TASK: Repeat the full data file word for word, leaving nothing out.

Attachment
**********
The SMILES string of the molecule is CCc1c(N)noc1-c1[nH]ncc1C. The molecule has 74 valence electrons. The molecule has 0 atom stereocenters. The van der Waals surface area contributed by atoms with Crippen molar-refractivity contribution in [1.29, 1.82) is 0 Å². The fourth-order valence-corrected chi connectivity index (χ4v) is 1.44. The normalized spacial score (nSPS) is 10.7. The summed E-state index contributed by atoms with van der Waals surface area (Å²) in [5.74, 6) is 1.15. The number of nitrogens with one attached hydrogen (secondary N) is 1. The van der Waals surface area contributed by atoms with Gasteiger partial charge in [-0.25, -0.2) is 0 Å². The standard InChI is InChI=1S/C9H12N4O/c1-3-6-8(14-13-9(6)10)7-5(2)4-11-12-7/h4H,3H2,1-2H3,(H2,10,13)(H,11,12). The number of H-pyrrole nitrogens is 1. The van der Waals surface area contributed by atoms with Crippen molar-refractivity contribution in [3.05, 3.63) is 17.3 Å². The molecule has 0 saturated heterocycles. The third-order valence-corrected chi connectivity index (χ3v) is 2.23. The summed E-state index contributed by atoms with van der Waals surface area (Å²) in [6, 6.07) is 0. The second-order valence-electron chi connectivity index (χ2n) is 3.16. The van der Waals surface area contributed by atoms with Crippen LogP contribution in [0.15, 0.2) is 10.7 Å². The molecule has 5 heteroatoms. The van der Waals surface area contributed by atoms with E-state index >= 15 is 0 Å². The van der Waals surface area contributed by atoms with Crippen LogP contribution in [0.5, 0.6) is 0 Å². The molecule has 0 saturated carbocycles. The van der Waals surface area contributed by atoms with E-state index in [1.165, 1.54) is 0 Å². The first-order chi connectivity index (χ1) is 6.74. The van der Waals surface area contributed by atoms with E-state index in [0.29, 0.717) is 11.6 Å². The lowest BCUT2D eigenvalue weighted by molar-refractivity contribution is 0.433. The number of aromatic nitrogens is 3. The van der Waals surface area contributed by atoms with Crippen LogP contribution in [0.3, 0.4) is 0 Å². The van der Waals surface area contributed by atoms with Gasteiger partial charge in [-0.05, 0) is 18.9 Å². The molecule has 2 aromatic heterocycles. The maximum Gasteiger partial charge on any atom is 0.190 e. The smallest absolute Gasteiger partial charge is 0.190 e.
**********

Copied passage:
The SMILES string of the molecule is CCc1c(N)noc1-c1[nH]ncc1C. The molecule has 74 valence electrons. The molecule has 0 atom stereocenters. The van der Waals surface area contributed by atoms with Crippen molar-refractivity contribution in [1.29, 1.82) is 0 Å². The fourth-order valence-corrected chi connectivity index (χ4v) is 1.44. The normalized spacial score (nSPS) is 10.7. The summed E-state index contributed by atoms with van der Waals surface area (Å²) in [5.74, 6) is 1.15. The number of nitrogens with one attached hydrogen (secondary N) is 1. The van der Waals surface area contributed by atoms with Gasteiger partial charge in [-0.25, -0.2) is 0 Å². The standard InChI is InChI=1S/C9H12N4O/c1-3-6-8(14-13-9(6)10)7-5(2)4-11-12-7/h4H,3H2,1-2H3,(H2,10,13)(H,11,12). The number of H-pyrrole nitrogens is 1. The van der Waals surface area contributed by atoms with Crippen molar-refractivity contribution in [3.05, 3.63) is 17.3 Å². The molecule has 0 saturated heterocycles. The third-order valence-corrected chi connectivity index (χ3v) is 2.23. The summed E-state index contributed by atoms with van der Waals surface area (Å²) in [6, 6.07) is 0. The second-order valence-electron chi connectivity index (χ2n) is 3.16. The van der Waals surface area contributed by atoms with Crippen LogP contribution in [0.15, 0.2) is 10.7 Å². The molecule has 5 heteroatoms. The van der Waals surface area contributed by atoms with E-state index >= 15 is 0 Å². The van der Waals surface area contributed by atoms with Crippen LogP contribution in [0.5, 0.6) is 0 Å². The molecule has 0 saturated carbocycles. The van der Waals surface area contributed by atoms with E-state index in [1.165, 1.54) is 0 Å². The first-order chi connectivity index (χ1) is 6.74. The van der Waals surface area contributed by atoms with E-state index in [0.29, 0.717) is 11.6 Å². The lowest BCUT2D eigenvalue weighted by molar-refractivity contribution is 0.433. The number of aromatic nitrogens is 3. The van der Waals surface area contributed by atoms with Crippen LogP contribution in [0.3, 0.4) is 0 Å². The van der Waals surface area contributed by atoms with Gasteiger partial charge in [-0.05, 0) is 18.9 Å². The molecule has 2 aromatic heterocycles. The maximum Gasteiger partial charge on any atom is 0.190 e. The smallest absolute Gasteiger partial charge is 0.190 e.